• Yield: 4 servings

  • Time: 10 minutes prep, 4 1/2 to 6 1/2 hours cooking

Chicken roasted with vegetables—nothing is more delicious, or easier, but pulling off this classic as a slow roast is bit more complicated. It is literally impossible to overcook the bird, which is exactly the way most roast chickens go astray. The wrinkle lies with the vegetables: root vegetables (carrots, parsnips, potatoes - the vegs that taste especially yummy roasted around a chicken) will never get done at the low temperature that’s ideal for roasting chicken. So when slow roasting a chicken with potatoes, or onions, or parsnips, or carrots it is common to blanch them or fry them briefly to soften their tough fibers before throwing them in the roasting pan. But not if you think young.

Because tender root vegetables like baby carrots, young pool ball-size onions, and slender lithe parsnips are too youthful to have developed strong cross-linking fibers, they don't require lots of heat to break their cellulose apart. Typically the hemicelluloses and pectins in the tough cell walls of mature root vegetables don't even begin to soften until cooking temperatures exceed 180°F/80°C, which is about 10°F/5°C too hot for slow roasting a chicken. But young vegetables with their baby-soft cell walls begin to become succulent and tender at temperatures as low as 140°F/60°C.

The antecedent for this riff is Slow-Roasted Chicken with Potatoes and Herbs from my book Cooking Slow. In that classic recipe sliced potatoes are well-browned in a heavy skillet, forming a vegetable bed for an herb-slathered slow roasting chicken. In the riff the vegetables are more varied and easier to work with and the herb paste that is slathered under the chicken skin is effortlessly replaced with a sprinkle of Chef Salt.


  • 1 chicken, about 4 lb/1.8 kg, preferably organic free-range

  • 3 tbsp Tuscan Herb Chef Salt

  • 2 tbsp olive oil

  • 3 pool ball-size onions, peeled and cut in wedges

  • 8 oz/227 g baby carrots

  • 2 thin parsnips, trimmed, peeled, and cut in 2 inch/5 cm pieces

  • 1 can (14.5 oz/411 g) diced tomatoes, drained

  • 1.5 lb/680 g fingerling potatoes, scrubbed but not peeled

  • 2 sprigs rosemary


Remove the giblets from the chicken and discard (or save for another use). Rinse the chicken inside and out and pat dry with paper towels.

At least 1 hour before you plan to start roasting the chicken or up to the night before, season the chicken inside and out with 2 tablespoons of the Chef Salt. If starting more than 1 hour ahead, refrigerate the chicken, uncovered; remove from the refrigerator 1 hour before you plan to start roasting, to take the chill off.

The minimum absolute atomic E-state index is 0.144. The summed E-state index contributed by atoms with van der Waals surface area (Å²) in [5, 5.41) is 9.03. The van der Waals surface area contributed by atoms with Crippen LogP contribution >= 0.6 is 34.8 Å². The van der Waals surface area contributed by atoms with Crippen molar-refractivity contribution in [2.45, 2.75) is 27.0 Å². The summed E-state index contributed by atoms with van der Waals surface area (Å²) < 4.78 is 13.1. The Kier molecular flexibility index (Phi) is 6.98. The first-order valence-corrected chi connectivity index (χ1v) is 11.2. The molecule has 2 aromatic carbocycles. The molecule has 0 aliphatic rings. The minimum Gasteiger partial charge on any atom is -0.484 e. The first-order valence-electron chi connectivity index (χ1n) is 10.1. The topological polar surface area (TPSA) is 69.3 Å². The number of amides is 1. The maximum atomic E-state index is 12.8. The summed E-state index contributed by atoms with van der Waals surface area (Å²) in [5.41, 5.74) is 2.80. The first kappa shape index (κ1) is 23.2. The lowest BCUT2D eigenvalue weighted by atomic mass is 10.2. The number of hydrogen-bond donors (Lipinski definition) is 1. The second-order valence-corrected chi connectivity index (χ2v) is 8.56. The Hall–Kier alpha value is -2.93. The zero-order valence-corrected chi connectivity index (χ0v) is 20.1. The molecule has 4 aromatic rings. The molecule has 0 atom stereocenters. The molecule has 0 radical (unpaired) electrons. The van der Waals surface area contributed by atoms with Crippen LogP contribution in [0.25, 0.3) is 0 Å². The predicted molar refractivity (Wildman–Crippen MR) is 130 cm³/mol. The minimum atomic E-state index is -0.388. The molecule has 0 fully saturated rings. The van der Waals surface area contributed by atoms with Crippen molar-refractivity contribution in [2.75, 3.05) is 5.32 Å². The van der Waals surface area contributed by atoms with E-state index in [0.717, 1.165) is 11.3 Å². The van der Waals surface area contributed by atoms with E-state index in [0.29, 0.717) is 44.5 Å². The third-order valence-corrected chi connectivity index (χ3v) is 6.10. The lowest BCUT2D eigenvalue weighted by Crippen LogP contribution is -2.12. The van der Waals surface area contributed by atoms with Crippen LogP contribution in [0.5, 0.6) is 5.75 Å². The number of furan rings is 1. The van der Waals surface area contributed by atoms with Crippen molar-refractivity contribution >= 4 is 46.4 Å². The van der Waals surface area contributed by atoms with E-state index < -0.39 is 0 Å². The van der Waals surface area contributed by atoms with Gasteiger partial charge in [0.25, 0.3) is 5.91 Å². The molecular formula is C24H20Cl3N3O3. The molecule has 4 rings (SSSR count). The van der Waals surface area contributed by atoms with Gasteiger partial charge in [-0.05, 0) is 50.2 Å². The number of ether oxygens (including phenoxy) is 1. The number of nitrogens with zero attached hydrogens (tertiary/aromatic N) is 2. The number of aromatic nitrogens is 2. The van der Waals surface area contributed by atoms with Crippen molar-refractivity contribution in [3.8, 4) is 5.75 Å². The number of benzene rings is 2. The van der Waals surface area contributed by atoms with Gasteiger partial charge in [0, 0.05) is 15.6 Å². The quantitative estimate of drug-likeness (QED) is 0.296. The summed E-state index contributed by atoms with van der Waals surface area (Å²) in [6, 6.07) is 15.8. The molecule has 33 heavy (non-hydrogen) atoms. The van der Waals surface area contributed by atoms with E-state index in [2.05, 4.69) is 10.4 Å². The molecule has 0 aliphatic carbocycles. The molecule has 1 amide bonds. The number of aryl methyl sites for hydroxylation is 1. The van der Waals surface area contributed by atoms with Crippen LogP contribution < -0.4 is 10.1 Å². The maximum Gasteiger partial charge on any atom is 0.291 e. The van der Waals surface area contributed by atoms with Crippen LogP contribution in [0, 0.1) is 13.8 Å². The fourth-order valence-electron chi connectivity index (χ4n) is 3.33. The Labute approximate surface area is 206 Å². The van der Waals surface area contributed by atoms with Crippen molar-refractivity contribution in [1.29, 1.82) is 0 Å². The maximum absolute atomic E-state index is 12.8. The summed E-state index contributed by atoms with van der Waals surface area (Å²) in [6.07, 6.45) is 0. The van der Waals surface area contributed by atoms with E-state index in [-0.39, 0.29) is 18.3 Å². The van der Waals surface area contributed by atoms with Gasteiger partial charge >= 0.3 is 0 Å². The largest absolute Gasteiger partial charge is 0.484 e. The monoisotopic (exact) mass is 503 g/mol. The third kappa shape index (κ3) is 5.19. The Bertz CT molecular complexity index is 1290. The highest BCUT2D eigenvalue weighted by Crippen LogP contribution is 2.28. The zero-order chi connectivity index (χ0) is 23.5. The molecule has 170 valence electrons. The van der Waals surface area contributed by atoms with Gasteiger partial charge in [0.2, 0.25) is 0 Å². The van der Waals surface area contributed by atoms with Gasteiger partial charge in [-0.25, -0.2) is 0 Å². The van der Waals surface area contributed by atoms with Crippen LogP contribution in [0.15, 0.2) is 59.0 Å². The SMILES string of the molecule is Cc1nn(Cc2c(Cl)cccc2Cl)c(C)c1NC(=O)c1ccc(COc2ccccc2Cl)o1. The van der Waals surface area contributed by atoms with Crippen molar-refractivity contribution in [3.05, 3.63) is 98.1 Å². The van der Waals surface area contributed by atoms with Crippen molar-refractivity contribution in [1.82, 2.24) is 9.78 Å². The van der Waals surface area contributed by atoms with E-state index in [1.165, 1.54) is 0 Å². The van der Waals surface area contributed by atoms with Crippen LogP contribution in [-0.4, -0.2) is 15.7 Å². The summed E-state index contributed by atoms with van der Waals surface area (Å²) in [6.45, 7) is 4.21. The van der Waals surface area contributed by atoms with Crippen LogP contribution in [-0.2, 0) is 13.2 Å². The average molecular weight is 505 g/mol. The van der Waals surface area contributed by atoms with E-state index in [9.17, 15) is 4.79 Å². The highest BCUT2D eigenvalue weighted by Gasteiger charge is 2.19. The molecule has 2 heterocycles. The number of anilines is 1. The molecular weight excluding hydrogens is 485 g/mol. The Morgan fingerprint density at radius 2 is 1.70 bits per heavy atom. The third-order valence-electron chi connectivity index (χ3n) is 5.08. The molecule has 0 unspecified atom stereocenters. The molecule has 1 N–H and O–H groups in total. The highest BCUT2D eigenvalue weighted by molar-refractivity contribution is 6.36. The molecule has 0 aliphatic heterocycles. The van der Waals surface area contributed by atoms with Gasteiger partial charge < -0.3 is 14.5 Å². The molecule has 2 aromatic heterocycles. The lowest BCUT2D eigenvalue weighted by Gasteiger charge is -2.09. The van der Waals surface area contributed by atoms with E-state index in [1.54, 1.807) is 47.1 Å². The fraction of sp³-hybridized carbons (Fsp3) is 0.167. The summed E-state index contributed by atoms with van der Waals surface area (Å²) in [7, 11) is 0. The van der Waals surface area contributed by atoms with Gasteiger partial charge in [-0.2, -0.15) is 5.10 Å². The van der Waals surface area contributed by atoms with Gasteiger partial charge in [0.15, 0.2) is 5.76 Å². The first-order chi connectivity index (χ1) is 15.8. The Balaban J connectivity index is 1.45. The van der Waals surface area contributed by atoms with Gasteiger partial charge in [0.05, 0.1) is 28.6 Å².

Preheat the oven to 450°F/230°C.

Heat the olive oil in a large Dutch oven over med-high heat until sizzling. Add the onions, carrots and parsnips, and sauté until they brown on the edges, about 8 minutes. Add the remaining Chef Sal, tomatoes, and potatoes and toss to coat with oil.

Put the chicken, breast side down, on top of the vegetables, and roast, uncovered, for 15 minutes. Reduce the oven temperature to 170ºF/75ºC, turn the chicken breast side up. Out the rosemary sprigs in the internal cavity of the chicken, and roast until a thermometer inserted into the thickest part of a thigh (but not touching bone) registers 170ºF/75ºC, 4 to 6 hours. (Another beauty part of this method: timing is not crucial. At such a low temperature, the chicken will not overcook.)

To finish, raise the oven temperature to 500ºF/260ºC and roast until the skin of the chicken is nicely browned all over and crisp, 10 to 15 minutes longer.

Store for up to 3 days, covered in the refrigerator. Reheat gently in a low oven.

Andrew Schloss
Andrew Schloss is a restaurateur; the author of 12 cookbooks; a writer whose articles have appeared in the Philadelphia Inquirer, The Washington Post, the San Francisco Chronicle, the Chicago Tribune, Bon Appetit and Family Circle; and president of product development company Culinary Generations, Inc. He is the former president of The International Association of Culinary Professionals and former director of the culinary curriculum for The Restaurant School in Philadelphia. His website is AndrewSchloss.com. His latest book is Cooking Slow: Recipes for Slowing Down and Cooking More.